ei Profile: Lee Moulton – Breather – Real Estate Market Data and Research for Nigeria and other African Countries | estate intel

ei Profile: Lee Moulton – Breather

Lee Moulton, Head of Strategic Partnerships and Business Development

Lee Moulton, Head of Strategic Partnerships and Business Development

Breather is one of the latest iterations of the shared economy which allows users to rent private rooms for an hour at a time. It is currently operational in 4 North American cities but the company envisions a global network of spaces that freelancers, entrepreneurs and business travellers can use. Its model of on-demand, hourly workspace, lowers barriers to entry for obtaining a professional space to work, hold meetings, or relax. In some instances, this model has proven to be more lucrative than the typical monthly rent structure, generating up to $4,000 more.

Lee Moulton, Head of Strategic Partnerships and Business Development has made significant progress in growing supply spaces and establishing mutually beneficial partnerships with real estate stakeholders. In this exclusive interview with ei, Lee talks about his upbringing as a young immigrant, his days at Goldman Sachs, and his role at Breather. He also layers the conversation into the real estate and startup scene in Lagos and other African cities, giving insights on risks, opportunities and growth prospects.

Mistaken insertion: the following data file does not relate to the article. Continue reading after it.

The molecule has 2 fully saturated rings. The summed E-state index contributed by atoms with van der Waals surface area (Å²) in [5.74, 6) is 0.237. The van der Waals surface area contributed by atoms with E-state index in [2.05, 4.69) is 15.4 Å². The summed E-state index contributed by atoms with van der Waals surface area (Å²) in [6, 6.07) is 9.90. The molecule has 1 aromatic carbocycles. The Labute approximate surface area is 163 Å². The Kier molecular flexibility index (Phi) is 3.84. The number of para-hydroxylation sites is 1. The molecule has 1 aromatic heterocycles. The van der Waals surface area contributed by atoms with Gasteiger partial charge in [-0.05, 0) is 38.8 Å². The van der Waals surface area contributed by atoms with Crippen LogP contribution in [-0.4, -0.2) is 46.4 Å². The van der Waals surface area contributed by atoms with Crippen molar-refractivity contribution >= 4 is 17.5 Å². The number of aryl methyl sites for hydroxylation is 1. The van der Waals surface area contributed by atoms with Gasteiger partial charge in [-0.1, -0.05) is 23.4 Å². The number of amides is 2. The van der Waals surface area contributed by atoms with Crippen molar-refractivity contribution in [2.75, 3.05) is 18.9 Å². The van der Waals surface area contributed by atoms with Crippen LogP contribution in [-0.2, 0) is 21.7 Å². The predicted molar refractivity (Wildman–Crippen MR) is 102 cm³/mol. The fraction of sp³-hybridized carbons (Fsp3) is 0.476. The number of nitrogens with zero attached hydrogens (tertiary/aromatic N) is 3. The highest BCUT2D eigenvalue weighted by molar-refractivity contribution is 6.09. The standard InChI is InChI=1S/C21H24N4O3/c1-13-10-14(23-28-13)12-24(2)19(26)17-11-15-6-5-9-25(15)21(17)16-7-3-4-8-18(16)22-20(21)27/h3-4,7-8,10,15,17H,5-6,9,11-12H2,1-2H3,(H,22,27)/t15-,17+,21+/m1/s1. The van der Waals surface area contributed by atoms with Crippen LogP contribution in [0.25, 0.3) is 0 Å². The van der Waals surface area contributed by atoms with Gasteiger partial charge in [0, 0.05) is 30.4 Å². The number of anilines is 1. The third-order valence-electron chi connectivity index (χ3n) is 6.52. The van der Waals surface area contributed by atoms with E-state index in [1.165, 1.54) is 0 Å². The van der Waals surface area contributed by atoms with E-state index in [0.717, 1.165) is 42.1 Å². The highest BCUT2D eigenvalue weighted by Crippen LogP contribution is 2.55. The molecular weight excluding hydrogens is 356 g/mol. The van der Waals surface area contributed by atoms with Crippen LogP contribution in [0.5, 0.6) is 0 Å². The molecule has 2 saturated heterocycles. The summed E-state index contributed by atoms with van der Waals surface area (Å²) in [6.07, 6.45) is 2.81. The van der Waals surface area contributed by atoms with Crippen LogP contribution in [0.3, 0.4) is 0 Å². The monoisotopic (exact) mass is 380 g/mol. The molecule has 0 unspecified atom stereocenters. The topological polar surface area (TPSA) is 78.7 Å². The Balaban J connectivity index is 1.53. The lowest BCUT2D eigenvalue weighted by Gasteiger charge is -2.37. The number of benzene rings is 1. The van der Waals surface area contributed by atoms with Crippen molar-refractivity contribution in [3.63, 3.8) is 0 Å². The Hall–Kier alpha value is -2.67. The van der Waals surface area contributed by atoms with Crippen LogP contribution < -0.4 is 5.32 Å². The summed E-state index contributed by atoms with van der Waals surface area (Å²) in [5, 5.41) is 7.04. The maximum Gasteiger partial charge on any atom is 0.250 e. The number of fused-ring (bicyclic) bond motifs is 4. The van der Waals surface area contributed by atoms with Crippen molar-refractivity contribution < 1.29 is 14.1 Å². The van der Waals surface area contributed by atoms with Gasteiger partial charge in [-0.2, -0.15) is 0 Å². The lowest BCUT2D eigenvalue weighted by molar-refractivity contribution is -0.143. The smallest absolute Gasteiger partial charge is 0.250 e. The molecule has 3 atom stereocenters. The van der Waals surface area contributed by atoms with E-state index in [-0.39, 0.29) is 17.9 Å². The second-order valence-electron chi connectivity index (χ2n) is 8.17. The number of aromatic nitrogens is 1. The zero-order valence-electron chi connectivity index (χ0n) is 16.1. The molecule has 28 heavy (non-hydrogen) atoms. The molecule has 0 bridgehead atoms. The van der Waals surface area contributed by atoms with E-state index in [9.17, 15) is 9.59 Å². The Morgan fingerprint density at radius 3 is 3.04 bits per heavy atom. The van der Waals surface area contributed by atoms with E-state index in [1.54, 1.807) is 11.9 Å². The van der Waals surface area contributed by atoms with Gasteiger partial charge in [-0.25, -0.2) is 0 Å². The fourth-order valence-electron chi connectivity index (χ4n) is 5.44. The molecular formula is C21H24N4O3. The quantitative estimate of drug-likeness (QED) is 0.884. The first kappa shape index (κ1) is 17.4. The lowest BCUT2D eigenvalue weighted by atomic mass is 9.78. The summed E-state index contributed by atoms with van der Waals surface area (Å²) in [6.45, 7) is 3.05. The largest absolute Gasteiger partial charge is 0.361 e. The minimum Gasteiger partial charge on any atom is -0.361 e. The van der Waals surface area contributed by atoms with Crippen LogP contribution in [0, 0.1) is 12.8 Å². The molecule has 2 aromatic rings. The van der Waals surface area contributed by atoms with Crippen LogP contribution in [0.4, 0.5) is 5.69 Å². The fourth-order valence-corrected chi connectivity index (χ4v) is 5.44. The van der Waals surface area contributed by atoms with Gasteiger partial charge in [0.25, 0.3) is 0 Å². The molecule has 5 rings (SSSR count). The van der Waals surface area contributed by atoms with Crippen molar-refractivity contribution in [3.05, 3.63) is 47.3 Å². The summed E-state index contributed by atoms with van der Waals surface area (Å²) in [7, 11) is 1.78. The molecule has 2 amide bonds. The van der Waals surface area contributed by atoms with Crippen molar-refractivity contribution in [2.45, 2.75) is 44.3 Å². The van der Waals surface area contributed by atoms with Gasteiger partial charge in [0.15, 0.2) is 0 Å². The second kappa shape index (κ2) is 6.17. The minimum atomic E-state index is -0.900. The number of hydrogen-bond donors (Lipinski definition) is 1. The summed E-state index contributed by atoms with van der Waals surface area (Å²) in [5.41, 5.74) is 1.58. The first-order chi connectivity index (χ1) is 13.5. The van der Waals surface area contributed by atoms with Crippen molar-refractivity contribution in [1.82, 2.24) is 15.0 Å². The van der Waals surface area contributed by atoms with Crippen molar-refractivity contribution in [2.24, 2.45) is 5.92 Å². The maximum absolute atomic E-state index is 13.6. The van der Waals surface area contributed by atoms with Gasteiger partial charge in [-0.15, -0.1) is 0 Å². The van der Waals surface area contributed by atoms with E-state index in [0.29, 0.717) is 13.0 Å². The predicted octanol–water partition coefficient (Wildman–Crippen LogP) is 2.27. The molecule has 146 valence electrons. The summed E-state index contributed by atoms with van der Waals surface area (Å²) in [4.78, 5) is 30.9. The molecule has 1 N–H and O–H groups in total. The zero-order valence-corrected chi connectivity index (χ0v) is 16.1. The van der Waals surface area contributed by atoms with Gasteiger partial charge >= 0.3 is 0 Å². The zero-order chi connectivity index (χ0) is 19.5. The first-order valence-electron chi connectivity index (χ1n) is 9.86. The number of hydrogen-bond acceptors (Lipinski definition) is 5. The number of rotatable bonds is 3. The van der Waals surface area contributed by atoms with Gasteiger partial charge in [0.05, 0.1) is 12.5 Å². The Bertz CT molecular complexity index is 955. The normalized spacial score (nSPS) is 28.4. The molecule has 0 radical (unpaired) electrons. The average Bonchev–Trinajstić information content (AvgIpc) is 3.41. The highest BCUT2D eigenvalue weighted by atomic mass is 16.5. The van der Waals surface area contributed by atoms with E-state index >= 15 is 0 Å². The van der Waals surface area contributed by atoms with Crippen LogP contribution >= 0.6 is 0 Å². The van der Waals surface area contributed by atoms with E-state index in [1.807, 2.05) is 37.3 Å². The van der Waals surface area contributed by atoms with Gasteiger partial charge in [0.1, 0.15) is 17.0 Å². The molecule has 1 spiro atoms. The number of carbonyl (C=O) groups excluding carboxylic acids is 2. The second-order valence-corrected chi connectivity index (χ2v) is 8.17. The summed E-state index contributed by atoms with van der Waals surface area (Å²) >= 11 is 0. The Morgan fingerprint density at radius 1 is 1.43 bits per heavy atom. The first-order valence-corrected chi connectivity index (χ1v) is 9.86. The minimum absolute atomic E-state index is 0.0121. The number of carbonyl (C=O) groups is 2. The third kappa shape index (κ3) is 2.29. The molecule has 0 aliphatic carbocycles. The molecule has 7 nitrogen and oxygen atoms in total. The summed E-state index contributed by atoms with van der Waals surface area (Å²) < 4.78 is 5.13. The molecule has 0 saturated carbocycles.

Breather Space - Nomad, New York City. Source: Breather

Breather Space – North Madison, New York City. Source: Breather

Bio and Early Career

Where are you from?
That has always been an interesting question to answer. My mother is from Monrovia, Liberia and my father is from Banjul, The Gambia – both in West Africa. We migrated to the U.S. in 1989 to escape a bloody civil war in Liberia. We ended up settling in Raleigh, North Carolina.

What was your upbringing like?
My mother raised my younger sister and I by herself. She often held multiple jobs at once just to make ends meet. Many times we slept on the floors of my mother’s friends and relatives homes and I think I must have attended over 4 or 5 elementary schools before my mother was able to achieve financial stability. The Liberian civil war ruined many lives and people like my mother had to start all over. It was tough, but we always had food to eat and clothes on our backs. I’m not sure how she did it, but my mother always provided for us. From the age of 8 onwards, I was required to contribute around the house as much as possible and help take care of my sister. My mother taught us to value our educational opportunities and to work hard, given that in America, hard work and schooling is the only way to become financially independent.

What is your educational background?